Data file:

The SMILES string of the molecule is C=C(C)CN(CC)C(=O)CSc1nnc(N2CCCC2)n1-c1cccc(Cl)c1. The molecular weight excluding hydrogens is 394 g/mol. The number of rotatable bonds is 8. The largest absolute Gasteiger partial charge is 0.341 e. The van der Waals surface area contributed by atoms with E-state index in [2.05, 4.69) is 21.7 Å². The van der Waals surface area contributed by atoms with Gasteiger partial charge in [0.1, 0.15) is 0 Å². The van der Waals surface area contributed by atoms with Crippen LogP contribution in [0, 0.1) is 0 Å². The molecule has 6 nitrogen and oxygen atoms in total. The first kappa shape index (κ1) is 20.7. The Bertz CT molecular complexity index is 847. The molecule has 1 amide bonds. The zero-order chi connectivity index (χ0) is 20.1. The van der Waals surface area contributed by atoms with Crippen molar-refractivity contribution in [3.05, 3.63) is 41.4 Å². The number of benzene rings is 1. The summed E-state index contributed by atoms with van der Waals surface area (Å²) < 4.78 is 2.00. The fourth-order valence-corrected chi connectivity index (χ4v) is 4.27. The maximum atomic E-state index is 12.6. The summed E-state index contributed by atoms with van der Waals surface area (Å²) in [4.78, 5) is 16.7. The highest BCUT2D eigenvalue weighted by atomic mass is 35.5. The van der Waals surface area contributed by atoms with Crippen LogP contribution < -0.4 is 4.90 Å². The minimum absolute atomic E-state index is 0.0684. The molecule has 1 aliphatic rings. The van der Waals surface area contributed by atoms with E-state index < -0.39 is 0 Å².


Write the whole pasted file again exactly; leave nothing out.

The SMILES string of the molecule is C=C(C)CN(CC)C(=O)CSc1nnc(N2CCCC2)n1-c1cccc(Cl)c1. The molecular weight excluding hydrogens is 394 g/mol. The number of rotatable bonds is 8. The largest absolute Gasteiger partial charge is 0.341 e. The van der Waals surface area contributed by atoms with E-state index in [2.05, 4.69) is 21.7 Å². The van der Waals surface area contributed by atoms with Gasteiger partial charge in [0.1, 0.15) is 0 Å². The van der Waals surface area contributed by atoms with Crippen LogP contribution in [0, 0.1) is 0 Å². The molecule has 6 nitrogen and oxygen atoms in total. The first kappa shape index (κ1) is 20.7. The Bertz CT molecular complexity index is 847. The molecule has 1 amide bonds. The zero-order chi connectivity index (χ0) is 20.1. The van der Waals surface area contributed by atoms with Crippen molar-refractivity contribution in [3.05, 3.63) is 41.4 Å². The number of benzene rings is 1. The summed E-state index contributed by atoms with van der Waals surface area (Å²) < 4.78 is 2.00. The fourth-order valence-corrected chi connectivity index (χ4v) is 4.27. The maximum atomic E-state index is 12.6. The summed E-state index contributed by atoms with van der Waals surface area (Å²) in [4.78, 5) is 16.7. The highest BCUT2D eigenvalue weighted by atomic mass is 35.5. The van der Waals surface area contributed by atoms with Crippen LogP contribution < -0.4 is 4.90 Å². The minimum absolute atomic E-state index is 0.0684. The molecule has 1 aliphatic rings. The van der Waals surface area contributed by atoms with E-state index < -0.39 is 0 Å².